As you say I doubt many spammers would get into the 100 edit a month league
before being blocked.
Of course a lot of rollbackers will be in the stats, and if there had been
a drop in spam then some of the spam fighters might drop below 100 edits a
month. But since the big announcement today about a 350 account sockfarm
that had been spamming Wikipedia, I think it would be odd if spam overall
was down on the year (I seem to remember some research a few years back
that showed spam steadily rising year on year)..
My experience of spammers who create articles is that once their article is
deleted they are often left with fewer than five live edits, so unlike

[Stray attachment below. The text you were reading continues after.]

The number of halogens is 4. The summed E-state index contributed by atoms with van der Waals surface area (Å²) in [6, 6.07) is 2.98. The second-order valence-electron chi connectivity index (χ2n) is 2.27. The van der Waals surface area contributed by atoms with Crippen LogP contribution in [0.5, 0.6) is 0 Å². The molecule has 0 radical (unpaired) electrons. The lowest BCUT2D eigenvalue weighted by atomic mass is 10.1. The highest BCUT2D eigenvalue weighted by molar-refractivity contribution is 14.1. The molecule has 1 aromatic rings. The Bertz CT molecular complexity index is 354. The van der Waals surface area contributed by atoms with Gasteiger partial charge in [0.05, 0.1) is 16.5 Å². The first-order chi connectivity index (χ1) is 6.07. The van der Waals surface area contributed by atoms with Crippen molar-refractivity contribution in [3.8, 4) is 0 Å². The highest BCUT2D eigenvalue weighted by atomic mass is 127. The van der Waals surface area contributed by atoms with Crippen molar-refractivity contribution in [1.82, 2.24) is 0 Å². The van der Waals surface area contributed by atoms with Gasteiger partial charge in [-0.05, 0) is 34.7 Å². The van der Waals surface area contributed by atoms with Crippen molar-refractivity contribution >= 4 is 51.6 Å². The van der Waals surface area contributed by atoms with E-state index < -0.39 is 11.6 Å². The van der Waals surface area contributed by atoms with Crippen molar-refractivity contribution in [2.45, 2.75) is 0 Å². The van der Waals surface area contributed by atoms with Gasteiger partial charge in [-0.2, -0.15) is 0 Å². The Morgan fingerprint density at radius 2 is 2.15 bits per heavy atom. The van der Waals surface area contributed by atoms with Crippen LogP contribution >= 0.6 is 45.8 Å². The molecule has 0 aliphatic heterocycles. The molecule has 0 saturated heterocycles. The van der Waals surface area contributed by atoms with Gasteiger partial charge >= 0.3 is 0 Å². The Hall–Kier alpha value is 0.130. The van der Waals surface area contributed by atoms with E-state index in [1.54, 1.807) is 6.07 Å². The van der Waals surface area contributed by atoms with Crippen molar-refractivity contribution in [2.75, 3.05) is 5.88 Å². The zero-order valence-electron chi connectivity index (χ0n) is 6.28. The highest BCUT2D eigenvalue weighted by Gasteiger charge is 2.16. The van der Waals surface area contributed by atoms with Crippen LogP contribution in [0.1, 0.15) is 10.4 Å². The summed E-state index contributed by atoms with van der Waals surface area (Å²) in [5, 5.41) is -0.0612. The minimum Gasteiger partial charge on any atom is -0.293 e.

vandals many of the spammers will not make the 5 edit a month figures.
On 1 September 2015 at 20:58, Pine W <wiki.pine(a)gmail.com> wrote:
I noticed after HTTPS was enabled by default that
there were many fewer
spambots on one of the wikis that I monitor for recent changes. Did anyone
else noticed a decline in spambots after HTTPS was enabled?
This may be relevant to discussions about the highly active editor stats.
While I doubt that spambots and vandals succeed in getting to 100 edits on
the larger Wikipedias very often, rollbackers might. Additionally, a
reduction in spambots and spambot-related rollbacks might affect the number
of new accounts registered and the number of edits per month stats.